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Veseth Cattle Company

Partnering with The Veseth Cattle Company of Malta, Montana and The Nature Conservancy, The Climate Trust continues to expand its role as the go-to source of carbon funding for grassland conservation easements and ranch families. The Climate Trust pioneered the use of up-front funding for conservation easements in its own backyard with the Zumwalt Prairie project in Eastern Oregon, and is continuing its impact into the Great Plains. 

The Veseth family arrived in the Malta area in 1886 and The Veseth Cattle Company has been a family-owned operation since 1942.  Four generations now live and work on the ranch.  From the beginning, the Veseth’s primary goal has been “to maintain living and working landscapes for future generations; create and maintain situations where people cohabit with wildlife in one environment.”  The conservation easement funded by The Climate Trust and NRCS, and held by The Nature Conservancy, supports this goal by conserving 28,000 acres.  The Veseth’s commitment to rangeland stewardship on working cattle operations has been acknowledged by the award of several state, regional, and national honors including the 2008 Environmental Stewardship Award from the Montana Stock Grower’s Association and the Region V Environmental Stewardship Award from the National Cattlemen’s Beef Association.   

Since 2016, nearly 10 million acres of native grasslands have been converted to cropland across the Great Plains; less than 4% of tall grass prairie remains. From 2016 to 2020, this conversion was responsible for the release of 122 million mtC02e. Grassland conservation is critical because once lost, these habitats and their soil carbon cannot recover on a meaningful timescale. As ranchers face increasing financial pressure to convert their rangeland to cropland, carbon projects can provide the financing to protect working lands and ranch livelihoods via perpetual conservation easements.  These projects are critical to protecting the abundant biodiversity and vast soil carbon stores of threatened grasslands.  In fact, well-managed resources in Philips County–where the Veseths operate–make it home to 12 of the 13 endemic grassland birds of North America.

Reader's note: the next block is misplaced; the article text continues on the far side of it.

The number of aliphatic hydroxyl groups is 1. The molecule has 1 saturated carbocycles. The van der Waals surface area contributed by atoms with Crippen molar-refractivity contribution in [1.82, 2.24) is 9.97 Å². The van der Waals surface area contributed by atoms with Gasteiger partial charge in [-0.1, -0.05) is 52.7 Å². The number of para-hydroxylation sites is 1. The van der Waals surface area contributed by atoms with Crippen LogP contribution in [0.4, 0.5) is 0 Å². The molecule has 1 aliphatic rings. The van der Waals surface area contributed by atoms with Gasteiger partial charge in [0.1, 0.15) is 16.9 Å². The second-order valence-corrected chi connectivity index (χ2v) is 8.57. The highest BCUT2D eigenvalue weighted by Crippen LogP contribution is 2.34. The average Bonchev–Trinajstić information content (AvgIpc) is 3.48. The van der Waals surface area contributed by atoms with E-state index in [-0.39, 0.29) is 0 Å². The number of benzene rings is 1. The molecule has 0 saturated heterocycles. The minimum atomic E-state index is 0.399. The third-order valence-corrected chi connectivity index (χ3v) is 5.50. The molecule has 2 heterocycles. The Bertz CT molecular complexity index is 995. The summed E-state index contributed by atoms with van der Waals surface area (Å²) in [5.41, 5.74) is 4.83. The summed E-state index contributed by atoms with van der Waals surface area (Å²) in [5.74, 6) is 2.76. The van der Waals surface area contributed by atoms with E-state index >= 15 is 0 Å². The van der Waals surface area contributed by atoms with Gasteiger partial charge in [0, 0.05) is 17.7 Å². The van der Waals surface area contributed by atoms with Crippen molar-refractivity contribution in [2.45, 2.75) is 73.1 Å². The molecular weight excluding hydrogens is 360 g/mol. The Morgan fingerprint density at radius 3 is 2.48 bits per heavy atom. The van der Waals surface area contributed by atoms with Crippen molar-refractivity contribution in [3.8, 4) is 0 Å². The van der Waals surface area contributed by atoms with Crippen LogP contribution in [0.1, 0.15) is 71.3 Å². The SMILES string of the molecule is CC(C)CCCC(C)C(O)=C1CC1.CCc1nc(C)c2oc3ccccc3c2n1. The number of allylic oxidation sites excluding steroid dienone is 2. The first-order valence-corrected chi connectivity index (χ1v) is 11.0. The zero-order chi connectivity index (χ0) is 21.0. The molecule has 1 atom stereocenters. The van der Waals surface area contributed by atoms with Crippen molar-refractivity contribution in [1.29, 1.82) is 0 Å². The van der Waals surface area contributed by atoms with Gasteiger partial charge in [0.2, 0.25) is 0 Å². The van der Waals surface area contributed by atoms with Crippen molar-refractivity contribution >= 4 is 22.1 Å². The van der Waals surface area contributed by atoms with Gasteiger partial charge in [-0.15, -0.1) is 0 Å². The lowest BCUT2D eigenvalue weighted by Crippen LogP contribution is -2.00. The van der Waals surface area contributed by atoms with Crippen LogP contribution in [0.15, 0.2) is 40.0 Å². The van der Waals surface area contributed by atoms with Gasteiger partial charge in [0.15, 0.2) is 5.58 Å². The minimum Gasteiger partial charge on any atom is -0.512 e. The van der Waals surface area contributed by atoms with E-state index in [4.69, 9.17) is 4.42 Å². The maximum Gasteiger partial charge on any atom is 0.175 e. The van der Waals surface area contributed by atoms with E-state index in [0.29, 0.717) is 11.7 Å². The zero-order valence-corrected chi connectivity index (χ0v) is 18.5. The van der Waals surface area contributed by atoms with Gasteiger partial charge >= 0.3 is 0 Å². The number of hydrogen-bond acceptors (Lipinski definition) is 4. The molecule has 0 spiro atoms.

Family ranchers manage much of the Great Plains region and while conservation easements offer an effective tool for protecting their land, finding sufficient funding can be a daunting hurdle.  The Climate Trust’s grassland carbon program addresses this obstacle head-on by providing up-front compensation to landowners for a conservation easement.  Additionally, the accompanying carbon project generates an ongoing revenue stream. By working with land trusts like The Nature Conservancy to fund perpetual conservation easements, The Climate Trust provides carbon market access to smaller land owners helping them sustain their rural economies, and protect their property for future generations. 

As the effects of our changing climate become increasingly evident, prevention of grassland conversion becomes profoundly important.  While the Great Plains provide critical habitat and migratory corridors for over 300 species of birds and 95 species of animals, approximately 74% of all grassland-reliant species have threatened populations.  Cropland conversion also poses a great danger to water quality and aquatic life.  Sedimentation and nutrient-loading caused by tillage degrades water quality and the aquatic habitats of not only local rivers, but ultimately contributes to algal blooms in the Mississippi Delta and Gulf of Mexico threatening fish and wildlife habitats throughout. 

The Climate Trust’s grassland carbon program helps landowners, like the Veseths, in the Great Plains and beyond permanently protect rangelands, sustainable rural economies, fish and wildlife habitat, and open space.  Most importantly, this program helps stop the alarming loss of North America’s soil carbon stores.


Our Mission & Vision

As a nonprofit organization, our investments are driven by climate impact and put landowners first. We work alongside our partners to develop and fund projects that support grassland conservation, reforestation, and improved forest management strategies.